She’s Come Undone – Part II – What is normal?

I’ve just finished She’s Come Undone by Wally Lamb for the second time. And for the second time, I am amazed that a man wrote this book with such clarity about a woman’s struggle to find herself. The book is excellent, as is the writing. The story is riveting and haunting.

Also, for the second time, I am touched… and pissed. Why am I pissed? Because her story is universal… a tale of loss, neglect and abuse that happens to too many of us.

It is also a story of hope and love… and (spoiler alert) it ends on that note. For that, I am grateful.

This second reading went a little differently than the first and because of it, I am left with a different conclusion… and yes, the answer to my questions about anger and forgiveness… and what it means to come undone.

I have to begin with my health anxiety and hypochondria. You’ll wonder why. Here’s the answer: People like me (with health anxiety and hypochondria) do not understand the concept of “normal”. (You will find my previous posts about this subject HERE, if interested.) Because of this, every symptom and physical feeling comes under scrutiny. Is this real? Is this serious? Is this deadly? I think there is an underlying question that’s just as likely: Is this normal?

As a lifelong asthmatic, I struggled with this question early on. I’d be running, riding my bike, or swimming, when suddenly I’d become short of breath. Later, I’d be jogging, helping my dad in the yard, riding horses or dancing the night away and suddenly become short of breath. Sometimes, I’d be sleeping and dreaming of sand storms, then wake up short of breath.

In all cases, I’d get my asthma inhaler and take a puff. All might be well… or not. Sometimes, it just didn’t work. Was it asthma? Was it an allergic reaction? Was it something more serious? Or a normal reaction to exertion?

When I started getting migraines, you can imagine the scenarios that went through my head (pun!). Brain tumor? Brain tumor? BRAIN TUMOR? The thing about migraines is that they are originally diagnosed by symptomology, not medical tests. I didn’t have a brain scan until I was in my 50s, when they found spots on my brain that proved I had actual migraines.

Anyway, point is – normal. I had trouble knowing what it looked like, especially when it came to my health. Except, it wasn’t just my health. It was everything.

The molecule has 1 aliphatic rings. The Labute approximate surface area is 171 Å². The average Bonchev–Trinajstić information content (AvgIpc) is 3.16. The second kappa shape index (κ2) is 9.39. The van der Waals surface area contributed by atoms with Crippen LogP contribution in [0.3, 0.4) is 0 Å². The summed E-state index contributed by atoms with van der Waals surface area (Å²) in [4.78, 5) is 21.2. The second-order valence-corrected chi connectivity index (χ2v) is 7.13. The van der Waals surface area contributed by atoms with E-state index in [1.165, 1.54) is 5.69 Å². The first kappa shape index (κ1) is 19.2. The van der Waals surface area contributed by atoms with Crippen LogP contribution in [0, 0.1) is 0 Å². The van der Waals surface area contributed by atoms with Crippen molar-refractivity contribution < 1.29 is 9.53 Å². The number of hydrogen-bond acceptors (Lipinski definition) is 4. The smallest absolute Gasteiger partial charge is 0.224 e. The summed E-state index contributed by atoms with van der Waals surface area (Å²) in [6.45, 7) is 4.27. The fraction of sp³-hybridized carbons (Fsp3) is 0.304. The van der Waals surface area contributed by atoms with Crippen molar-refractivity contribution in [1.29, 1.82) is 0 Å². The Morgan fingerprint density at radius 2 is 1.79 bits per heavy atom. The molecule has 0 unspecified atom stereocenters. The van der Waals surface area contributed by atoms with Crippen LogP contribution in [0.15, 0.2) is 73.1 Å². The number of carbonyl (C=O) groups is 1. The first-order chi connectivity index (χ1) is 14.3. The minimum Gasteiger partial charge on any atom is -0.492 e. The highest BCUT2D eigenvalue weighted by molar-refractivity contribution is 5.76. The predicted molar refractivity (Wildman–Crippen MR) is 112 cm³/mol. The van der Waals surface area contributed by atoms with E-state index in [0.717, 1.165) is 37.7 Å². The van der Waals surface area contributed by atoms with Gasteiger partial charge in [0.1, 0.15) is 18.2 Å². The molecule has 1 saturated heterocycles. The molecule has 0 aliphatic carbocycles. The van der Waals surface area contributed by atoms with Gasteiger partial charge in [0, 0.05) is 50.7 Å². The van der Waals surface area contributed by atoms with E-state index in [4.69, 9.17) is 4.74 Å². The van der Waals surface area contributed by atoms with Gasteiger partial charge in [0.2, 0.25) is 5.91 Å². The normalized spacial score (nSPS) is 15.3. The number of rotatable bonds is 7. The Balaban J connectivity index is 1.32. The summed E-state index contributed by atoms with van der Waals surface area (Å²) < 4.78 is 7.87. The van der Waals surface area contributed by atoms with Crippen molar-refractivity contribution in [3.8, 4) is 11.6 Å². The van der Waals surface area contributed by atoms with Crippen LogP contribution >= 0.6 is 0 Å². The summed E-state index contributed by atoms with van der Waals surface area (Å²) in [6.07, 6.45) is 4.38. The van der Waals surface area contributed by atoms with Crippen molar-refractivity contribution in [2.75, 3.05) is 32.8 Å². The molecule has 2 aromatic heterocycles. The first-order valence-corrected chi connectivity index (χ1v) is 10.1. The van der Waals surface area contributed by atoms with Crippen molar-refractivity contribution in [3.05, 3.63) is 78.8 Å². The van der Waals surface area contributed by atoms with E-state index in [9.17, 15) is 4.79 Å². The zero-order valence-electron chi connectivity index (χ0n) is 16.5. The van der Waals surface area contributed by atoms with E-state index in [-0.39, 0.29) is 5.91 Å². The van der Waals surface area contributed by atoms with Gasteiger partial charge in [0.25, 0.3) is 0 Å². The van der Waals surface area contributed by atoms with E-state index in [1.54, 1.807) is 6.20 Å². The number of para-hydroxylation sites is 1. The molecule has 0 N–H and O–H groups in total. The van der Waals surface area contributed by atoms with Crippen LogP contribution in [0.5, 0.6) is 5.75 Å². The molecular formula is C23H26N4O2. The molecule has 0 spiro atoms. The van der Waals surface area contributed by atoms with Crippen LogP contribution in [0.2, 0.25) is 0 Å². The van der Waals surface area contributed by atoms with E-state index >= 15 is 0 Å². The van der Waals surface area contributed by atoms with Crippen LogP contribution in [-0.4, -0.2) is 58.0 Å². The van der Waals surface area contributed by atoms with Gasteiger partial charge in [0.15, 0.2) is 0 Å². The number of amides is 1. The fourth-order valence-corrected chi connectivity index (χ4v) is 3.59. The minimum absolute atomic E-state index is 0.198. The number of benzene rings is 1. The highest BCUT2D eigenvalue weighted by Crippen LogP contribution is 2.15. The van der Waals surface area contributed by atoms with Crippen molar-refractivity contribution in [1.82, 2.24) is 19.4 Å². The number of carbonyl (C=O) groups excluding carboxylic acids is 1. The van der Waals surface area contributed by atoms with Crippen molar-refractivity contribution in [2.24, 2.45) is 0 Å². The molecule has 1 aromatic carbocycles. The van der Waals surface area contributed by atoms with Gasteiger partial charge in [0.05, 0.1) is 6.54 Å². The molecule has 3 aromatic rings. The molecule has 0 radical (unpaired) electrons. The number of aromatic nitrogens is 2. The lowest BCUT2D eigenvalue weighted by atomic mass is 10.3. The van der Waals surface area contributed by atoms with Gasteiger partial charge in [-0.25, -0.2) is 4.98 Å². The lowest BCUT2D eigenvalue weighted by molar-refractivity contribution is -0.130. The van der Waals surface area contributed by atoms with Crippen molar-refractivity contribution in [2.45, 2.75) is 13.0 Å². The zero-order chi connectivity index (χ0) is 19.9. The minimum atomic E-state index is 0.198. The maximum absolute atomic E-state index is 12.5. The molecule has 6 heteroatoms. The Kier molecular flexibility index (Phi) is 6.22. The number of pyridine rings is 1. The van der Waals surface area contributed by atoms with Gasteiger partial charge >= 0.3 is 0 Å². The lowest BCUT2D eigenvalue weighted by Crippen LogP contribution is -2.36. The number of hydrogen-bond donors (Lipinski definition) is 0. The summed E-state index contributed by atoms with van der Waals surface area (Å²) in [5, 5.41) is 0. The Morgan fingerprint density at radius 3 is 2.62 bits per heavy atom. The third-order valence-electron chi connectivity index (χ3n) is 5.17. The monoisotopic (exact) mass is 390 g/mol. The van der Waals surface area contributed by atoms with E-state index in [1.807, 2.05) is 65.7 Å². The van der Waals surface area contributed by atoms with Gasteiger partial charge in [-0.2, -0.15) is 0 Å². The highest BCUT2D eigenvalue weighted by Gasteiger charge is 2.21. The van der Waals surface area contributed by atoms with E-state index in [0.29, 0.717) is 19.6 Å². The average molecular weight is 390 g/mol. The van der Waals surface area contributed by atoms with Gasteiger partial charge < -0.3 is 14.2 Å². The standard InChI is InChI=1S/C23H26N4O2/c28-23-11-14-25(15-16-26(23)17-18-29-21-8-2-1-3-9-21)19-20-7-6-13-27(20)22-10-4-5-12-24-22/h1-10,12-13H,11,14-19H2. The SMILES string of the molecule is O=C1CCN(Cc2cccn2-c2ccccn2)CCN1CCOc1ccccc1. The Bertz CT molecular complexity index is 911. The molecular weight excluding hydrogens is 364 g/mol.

Which is how I came undone.

The last twenty years have been filled with ups-and-downs. All have been written about in passing or in detail throughout this blog so I won’t delve deeply here: Infidelity, divorce, leaving a job I loved, moving thousands of miles (and into another country) from everything and everyone I knew, remarriage, financial ruin, loss of our home, separation from my husband for six months, death, a suicide attempt, major depressive episode, the birth of my grandson, getting and then leaving my dream job with cats, another major depressive episode, cancer, more death, unemployment, another death, loss of my closest friend by an email goodbye, and another death, Dad’s fall and more death, and yet another cancer scare in the family that has yet to be resolved, another significant financial surprise and finally, Dad is still not out of the woods though we’re all trying to remain positive and upbeat.

Yesterday, as I was going through everything, I thought of my former son-in-law. I remember crying when he and my daughter divorced because… I loved him. Things like this do not make the list but they’re there. Do you know what I mean?

Love. Hurt. Hope. Fear. Humiliation. Anger. Grief.

Normal? 

I think of my former therapist, Amy, who used to say, “The pain you feel is real. But I also want you to know, many of the things you’re struggling with happen to everyone.”

I remember feeling… embarrassed… then relief…

“Why embarrassed?” Amy asked.

“Because I should have known,” I said, hanging my head.

“Forgive yourself. You know now,” she said. I looked up. Her warm brown eyes were filled with kindness.

I know now.

It’s normal. I’m normal.  Yeah, I’ve got some issues – for sure. But… for everyone… life is not always easy. In fact, it’s often difficult.

“Life is difficult. This is a great truth, one of the greatest truths. It is a great truth because once we truly see this truth, we transcend it. Once we truly know that life is difficult-once we truly understand and accept it-then life is no longer difficult. Because once it is accepted, the fact that life is difficult no longer matters.” ― M. Scott PeckThe Road Less Traveled: A New Psychology of Love, Traditional Values and Spiritual Growth

I’d come undone because I forgot that life is difficult. Simple. Yet, so profound.

2 comments

  1. I’ve seen it talked about that the explosion of social media, particularly Facebook, has given rise to tremendous depression among people who use what they read on Facebook to compare their lives to others, when in fact, what people post on Facebook is very often not a true reflection of what their lives are actually like. We forget that people often hide the difficulties, the bad stuff, the ugliness…and we think we are the only ones who suffer. Having a therapist remind us that everyone goes through these things is often all we need to enlighten us that, yeah, we are not the only ones! And then the load feels a little lighter

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